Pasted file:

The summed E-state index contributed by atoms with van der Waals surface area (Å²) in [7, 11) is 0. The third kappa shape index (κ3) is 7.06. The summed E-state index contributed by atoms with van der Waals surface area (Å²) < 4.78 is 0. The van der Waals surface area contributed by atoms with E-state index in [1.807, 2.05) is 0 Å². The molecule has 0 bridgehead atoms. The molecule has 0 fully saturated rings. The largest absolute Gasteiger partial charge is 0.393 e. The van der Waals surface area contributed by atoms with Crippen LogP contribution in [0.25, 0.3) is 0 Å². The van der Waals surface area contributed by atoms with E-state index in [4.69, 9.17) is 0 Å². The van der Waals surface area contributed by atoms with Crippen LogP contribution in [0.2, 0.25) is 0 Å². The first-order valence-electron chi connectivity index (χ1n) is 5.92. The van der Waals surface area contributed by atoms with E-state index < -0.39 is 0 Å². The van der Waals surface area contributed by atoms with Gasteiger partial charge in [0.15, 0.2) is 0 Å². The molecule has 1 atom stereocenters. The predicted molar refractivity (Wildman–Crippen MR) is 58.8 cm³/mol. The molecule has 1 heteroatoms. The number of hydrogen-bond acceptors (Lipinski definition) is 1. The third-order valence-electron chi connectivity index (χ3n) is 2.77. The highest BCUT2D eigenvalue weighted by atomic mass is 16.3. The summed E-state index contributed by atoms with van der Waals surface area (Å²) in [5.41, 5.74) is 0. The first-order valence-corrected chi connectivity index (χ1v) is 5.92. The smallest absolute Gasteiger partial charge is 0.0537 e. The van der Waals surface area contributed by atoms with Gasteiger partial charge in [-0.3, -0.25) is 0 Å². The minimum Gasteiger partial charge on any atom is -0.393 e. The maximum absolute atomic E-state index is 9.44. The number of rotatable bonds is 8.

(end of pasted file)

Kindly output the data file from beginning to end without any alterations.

The summed E-state index contributed by atoms with van der Waals surface area (Å²) in [7, 11) is 0. The third kappa shape index (κ3) is 7.06. The summed E-state index contributed by atoms with van der Waals surface area (Å²) < 4.78 is 0. The van der Waals surface area contributed by atoms with E-state index in [1.807, 2.05) is 0 Å². The molecule has 0 bridgehead atoms. The molecule has 0 fully saturated rings. The largest absolute Gasteiger partial charge is 0.393 e. The van der Waals surface area contributed by atoms with Crippen LogP contribution in [0.25, 0.3) is 0 Å². The van der Waals surface area contributed by atoms with E-state index in [4.69, 9.17) is 0 Å². The van der Waals surface area contributed by atoms with Crippen LogP contribution in [0.2, 0.25) is 0 Å². The first-order valence-electron chi connectivity index (χ1n) is 5.92. The van der Waals surface area contributed by atoms with E-state index < -0.39 is 0 Å². The van der Waals surface area contributed by atoms with Gasteiger partial charge in [0.15, 0.2) is 0 Å². The molecule has 1 atom stereocenters. The predicted molar refractivity (Wildman–Crippen MR) is 58.8 cm³/mol. The molecule has 1 heteroatoms. The number of hydrogen-bond acceptors (Lipinski definition) is 1. The third-order valence-electron chi connectivity index (χ3n) is 2.77. The highest BCUT2D eigenvalue weighted by atomic mass is 16.3. The summed E-state index contributed by atoms with van der Waals surface area (Å²) in [5.41, 5.74) is 0. The first-order valence-corrected chi connectivity index (χ1v) is 5.92. The smallest absolute Gasteiger partial charge is 0.0537 e. The van der Waals surface area contributed by atoms with Gasteiger partial charge in [-0.3, -0.25) is 0 Å². The minimum Gasteiger partial charge on any atom is -0.393 e. The maximum absolute atomic E-state index is 9.44. The number of rotatable bonds is 8.